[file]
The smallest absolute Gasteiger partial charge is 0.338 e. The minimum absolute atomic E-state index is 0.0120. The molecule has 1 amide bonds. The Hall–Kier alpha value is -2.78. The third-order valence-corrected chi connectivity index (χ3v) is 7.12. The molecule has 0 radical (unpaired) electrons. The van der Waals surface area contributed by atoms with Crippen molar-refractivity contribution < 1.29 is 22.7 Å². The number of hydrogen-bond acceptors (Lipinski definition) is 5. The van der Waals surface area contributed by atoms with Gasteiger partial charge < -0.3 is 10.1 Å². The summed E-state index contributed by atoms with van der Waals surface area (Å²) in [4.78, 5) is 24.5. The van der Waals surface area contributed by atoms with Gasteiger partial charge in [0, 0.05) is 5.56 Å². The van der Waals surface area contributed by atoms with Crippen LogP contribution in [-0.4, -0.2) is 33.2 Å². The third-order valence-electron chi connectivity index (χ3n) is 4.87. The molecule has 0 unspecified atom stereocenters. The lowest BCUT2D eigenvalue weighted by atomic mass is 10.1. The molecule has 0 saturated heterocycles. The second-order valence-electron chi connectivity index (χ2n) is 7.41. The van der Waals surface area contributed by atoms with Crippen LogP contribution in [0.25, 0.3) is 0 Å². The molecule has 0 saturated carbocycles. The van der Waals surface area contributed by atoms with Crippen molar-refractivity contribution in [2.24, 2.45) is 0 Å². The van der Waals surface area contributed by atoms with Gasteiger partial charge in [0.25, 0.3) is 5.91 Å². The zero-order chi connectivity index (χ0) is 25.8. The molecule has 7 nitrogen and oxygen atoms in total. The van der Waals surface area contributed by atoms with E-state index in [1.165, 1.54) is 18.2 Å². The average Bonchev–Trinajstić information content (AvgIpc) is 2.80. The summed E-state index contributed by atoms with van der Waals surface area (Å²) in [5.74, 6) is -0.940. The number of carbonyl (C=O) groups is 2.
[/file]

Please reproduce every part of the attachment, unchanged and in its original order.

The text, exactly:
The smallest absolute Gasteiger partial charge is 0.338 e. The minimum absolute atomic E-state index is 0.0120. The molecule has 1 amide bonds. The Hall–Kier alpha value is -2.78. The third-order valence-corrected chi connectivity index (χ3v) is 7.12. The molecule has 0 radical (unpaired) electrons. The van der Waals surface area contributed by atoms with Crippen molar-refractivity contribution < 1.29 is 22.7 Å². The number of hydrogen-bond acceptors (Lipinski definition) is 5. The van der Waals surface area contributed by atoms with Gasteiger partial charge < -0.3 is 10.1 Å². The summed E-state index contributed by atoms with van der Waals surface area (Å²) in [4.78, 5) is 24.5. The van der Waals surface area contributed by atoms with Gasteiger partial charge in [0, 0.05) is 5.56 Å². The van der Waals surface area contributed by atoms with Crippen LogP contribution in [-0.4, -0.2) is 33.2 Å². The third-order valence-electron chi connectivity index (χ3n) is 4.87. The molecule has 0 unspecified atom stereocenters. The lowest BCUT2D eigenvalue weighted by atomic mass is 10.1. The molecule has 0 saturated heterocycles. The second-order valence-electron chi connectivity index (χ2n) is 7.41. The van der Waals surface area contributed by atoms with Crippen LogP contribution in [0.25, 0.3) is 0 Å². The molecule has 0 saturated carbocycles. The van der Waals surface area contributed by atoms with Crippen molar-refractivity contribution in [2.24, 2.45) is 0 Å². The van der Waals surface area contributed by atoms with Gasteiger partial charge in [0.25, 0.3) is 5.91 Å². The zero-order chi connectivity index (χ0) is 25.8. The molecule has 7 nitrogen and oxygen atoms in total. The van der Waals surface area contributed by atoms with E-state index in [1.165, 1.54) is 18.2 Å². The average Bonchev–Trinajstić information content (AvgIpc) is 2.80. The summed E-state index contributed by atoms with van der Waals surface area (Å²) in [5.74, 6) is -0.940. The number of carbonyl (C=O) groups is 2.